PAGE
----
Why Indian students are taking up study of the Chinese language

Why Indian students are taking up study of the Chinese language

"The market is all about Mandarin nowadays," says Mr Sukhdew Singh, whose eight-year-old daughter and five- year-old son are learning Chinese in school and kindergarten.

"When you look at job listings, many of them ask for Mandarin-speaking applicants. I decided to let them take up Chinese, because it will help them move further in their career in future," he added.

His daughter, Krisnathajit Kaur, a student of Canossa Convent Primary School, is coping well with some coaching from her tuition teacher, and scores well in her Chinese exams.

In Singapore, it is compulsory for every student to take up a Mother Tongue language. The languages recognised by the Ministry of Education (MOE) and offered in local schools are Chinese, Malay and Tamil.

A non-Tamil Indian may choose to take Tamil or Bengali, Gujarati, Hindi, Punjabi or Urdu for the PSLE. These are often offered at separate schools in centralised locations most of the time. These schools are dedicated to the teaching of these languages.

Freelance writer Malavika Nataraj, who has opted for Chinese as a second language for both her daughters aged six and four, said knowing Chinese will be highly useful when they complete their education and begin to look for work.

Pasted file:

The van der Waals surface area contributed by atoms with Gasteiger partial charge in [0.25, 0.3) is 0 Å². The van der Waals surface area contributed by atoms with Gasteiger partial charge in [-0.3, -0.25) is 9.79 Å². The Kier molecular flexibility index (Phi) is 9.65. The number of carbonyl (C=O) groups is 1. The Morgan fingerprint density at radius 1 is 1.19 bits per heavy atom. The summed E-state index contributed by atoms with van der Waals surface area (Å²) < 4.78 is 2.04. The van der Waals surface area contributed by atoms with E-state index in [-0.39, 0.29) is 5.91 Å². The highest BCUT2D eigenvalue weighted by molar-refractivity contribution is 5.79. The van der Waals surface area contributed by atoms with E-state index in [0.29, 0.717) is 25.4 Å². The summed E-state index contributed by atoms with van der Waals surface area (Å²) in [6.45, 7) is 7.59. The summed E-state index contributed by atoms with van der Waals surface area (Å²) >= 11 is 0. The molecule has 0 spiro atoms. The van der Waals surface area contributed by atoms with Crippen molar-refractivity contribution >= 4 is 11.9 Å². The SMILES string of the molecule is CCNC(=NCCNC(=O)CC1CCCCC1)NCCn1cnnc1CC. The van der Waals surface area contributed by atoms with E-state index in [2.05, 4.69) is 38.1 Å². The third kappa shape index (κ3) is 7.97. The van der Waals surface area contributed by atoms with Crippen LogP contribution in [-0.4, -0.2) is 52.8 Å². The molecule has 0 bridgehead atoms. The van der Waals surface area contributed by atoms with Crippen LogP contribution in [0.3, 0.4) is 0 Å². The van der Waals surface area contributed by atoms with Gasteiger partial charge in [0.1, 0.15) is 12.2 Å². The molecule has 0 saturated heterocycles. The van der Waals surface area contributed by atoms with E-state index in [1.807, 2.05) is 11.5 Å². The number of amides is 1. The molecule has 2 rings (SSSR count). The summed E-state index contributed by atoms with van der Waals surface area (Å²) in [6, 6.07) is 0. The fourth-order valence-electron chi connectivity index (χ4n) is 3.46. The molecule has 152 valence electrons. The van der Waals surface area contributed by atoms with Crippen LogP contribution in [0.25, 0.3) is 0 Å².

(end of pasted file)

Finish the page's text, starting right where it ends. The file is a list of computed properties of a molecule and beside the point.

She said: "I believe that Chinese will have more relevance on the global stage than an Indian language and will be more useful later, when they decide to work. I also see us living outside of India and so feel it's more important to learn an Asian language that will be useful for work."

She added that her elder daughter who is going to start Primary 1 next year at a local school also likes the language, and shows an aptitude for it.

Like Mr Singh, Ms Nataraj has also hired a tutor to help her daughter with her schoolwork.

Senior engineer Krishnakumar M. and his wife Dr Chitra, who moved to Singapore from India and are not Tamil, decided to enrol their daughter Niranjana Krishna for Hindi and Chinese lessons instead of Tamil.

Said Dr Chitra, president of the cultural society Soorya (Singapore), which promotes classical fine arts: "For us Indians, the choice is between Tamil and NTIL (Non-Tamil Indian Language). So, being non-Tamil we decided on Hindi as we had learned Hindi in school and we thought we could help her.

"But we found that Niranjana seemed to enjoy learning Chinese and was doing well in the language in pre-school so we continued her Chinese lessons in primary school."

Niranjana studied Chinese in school till Primary 5, since her Hindi classes were held only on weekends at the Hindi school. In Primary 6, her school started teaching Hindi during mother tongue periods, so she started attending the Hindi lessons and stopped her Chinese lessons. But she took Chinese again as a third language in secondary school through the Chinese Special Programme (CSP).

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